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Encryption Methods: Compatibility with both PHP and VBA

Posted on 2010-11-22
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Hi experts,

I'm creating a routine that needs some encryption to store license information. I'm currently using a Base64 encryption method which is available in both PHP and VBA (with an added class). I'm currently looking into other encryption methods though - as I think that Base64 might be a little too easy to 'crack'. I was thinking to maybe add a MD5 encryption with a salt, but I have no idea if there's any VBA classes for MD5.

If anyone have any experience on the subject or could point me in the right direction, that would be great.

Regards,
eX.
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Question by:Gaute Rønningen
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Blaz earned 300 total points
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First you need to understand that nor base64 nor MD5 is NOT encryption and they are totally different methods:
- base64 is an encoding scheme to represent binary data in ASCII string (http://en.wikipedia.org/wiki/Base64)
- MD5 is a hashing function (http://en.wikipedia.org/wiki/MD5)

From base64 encoded string you can get original data. From MD5 hash you can't get original data.

For encryption you should use methods such as DES (3DES) or AES.
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by:dsmile
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by:benschwartz
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php's built in library mcrypt is a good place to start:

http://php.net/manual/en/book.mcrypt.php
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by:Gaute Rønningen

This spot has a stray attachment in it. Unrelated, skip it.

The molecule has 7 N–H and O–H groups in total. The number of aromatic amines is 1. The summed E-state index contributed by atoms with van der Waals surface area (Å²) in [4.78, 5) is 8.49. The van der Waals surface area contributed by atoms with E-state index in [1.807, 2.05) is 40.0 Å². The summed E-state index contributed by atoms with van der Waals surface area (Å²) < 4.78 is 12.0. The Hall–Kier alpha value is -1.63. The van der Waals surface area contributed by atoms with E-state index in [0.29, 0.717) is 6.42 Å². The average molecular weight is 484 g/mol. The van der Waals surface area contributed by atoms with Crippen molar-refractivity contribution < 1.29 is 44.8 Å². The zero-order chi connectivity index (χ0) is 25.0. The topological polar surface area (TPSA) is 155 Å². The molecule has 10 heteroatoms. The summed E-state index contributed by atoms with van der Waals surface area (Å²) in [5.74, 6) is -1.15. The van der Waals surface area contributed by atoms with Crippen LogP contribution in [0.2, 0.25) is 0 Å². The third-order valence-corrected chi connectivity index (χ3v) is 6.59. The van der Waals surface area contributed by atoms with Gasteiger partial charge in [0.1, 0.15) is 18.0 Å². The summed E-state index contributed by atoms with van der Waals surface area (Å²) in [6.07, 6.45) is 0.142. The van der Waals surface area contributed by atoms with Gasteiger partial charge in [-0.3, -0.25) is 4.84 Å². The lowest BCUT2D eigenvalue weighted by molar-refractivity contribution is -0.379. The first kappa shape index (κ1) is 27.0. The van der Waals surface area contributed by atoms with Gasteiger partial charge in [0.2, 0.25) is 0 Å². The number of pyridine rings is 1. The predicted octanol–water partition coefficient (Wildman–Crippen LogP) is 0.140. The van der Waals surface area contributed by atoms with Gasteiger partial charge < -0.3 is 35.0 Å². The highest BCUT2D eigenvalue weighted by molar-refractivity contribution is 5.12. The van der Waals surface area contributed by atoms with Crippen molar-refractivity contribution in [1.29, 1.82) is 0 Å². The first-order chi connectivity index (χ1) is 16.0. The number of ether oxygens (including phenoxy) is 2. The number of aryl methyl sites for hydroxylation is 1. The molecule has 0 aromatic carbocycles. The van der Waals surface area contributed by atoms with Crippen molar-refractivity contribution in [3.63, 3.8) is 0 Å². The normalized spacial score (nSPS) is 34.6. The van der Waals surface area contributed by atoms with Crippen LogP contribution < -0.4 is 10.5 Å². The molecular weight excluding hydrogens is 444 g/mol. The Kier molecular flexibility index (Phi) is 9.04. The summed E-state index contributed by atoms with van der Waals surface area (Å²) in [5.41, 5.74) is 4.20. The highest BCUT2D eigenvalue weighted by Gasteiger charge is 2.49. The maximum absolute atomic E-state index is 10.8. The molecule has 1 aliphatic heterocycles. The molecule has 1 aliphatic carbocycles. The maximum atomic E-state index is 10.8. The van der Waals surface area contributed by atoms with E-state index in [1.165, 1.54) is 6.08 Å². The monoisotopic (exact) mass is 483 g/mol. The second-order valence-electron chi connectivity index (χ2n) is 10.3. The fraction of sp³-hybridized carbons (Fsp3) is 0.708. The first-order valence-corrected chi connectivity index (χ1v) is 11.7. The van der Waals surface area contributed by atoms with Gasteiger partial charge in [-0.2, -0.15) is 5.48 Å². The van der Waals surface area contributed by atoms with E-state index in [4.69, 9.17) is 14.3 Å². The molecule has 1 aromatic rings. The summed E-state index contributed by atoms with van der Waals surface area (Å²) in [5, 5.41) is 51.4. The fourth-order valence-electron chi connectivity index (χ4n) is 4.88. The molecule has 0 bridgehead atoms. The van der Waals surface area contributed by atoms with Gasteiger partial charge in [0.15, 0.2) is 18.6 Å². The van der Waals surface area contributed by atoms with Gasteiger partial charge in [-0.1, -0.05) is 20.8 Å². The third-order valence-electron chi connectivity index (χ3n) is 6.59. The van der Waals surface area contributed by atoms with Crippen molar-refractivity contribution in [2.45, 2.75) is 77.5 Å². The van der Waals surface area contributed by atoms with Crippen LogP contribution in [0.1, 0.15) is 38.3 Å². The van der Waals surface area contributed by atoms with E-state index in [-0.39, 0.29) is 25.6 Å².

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@Blaz:
Yes, I know - I only need a way of hiding some strings from our regular users. No real 'encryption' needed, just 'cloaking'. Do you know if DES or AES is built-in into PHP and if there are any classes available for VBA for them?

@dsmile:
Looks interesting, but will have to come back to it if we decide to go for MD5.

@benschwartz:
I see. I'll look into it.
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by:benschwartz
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As blaz said, md5 is a hash and base64 is just an encoding scheme. Neither are suitable as encryption.

A hash is inherently one way, meaning you can never get back to the initial input (This is good if you don't want to store a password: store the md5 hash of the password in the database and when the user attempts to log in later, md5 their password attempt and compare to the store md5. This makes sure nobody (the DBA included) can ever recover the password in plain text).

base64 encoding isn't really encrypting, just format conversion. A similar conversion would be to accept an ascii input and store it as utf8. base64 encoding is just for things like including binary data in a context where only text is accepted.

AES is the defacto standard for encryption, and php mcrypt library provides a rhobust & easy to use interface for implementing it. I would recommend going with this.
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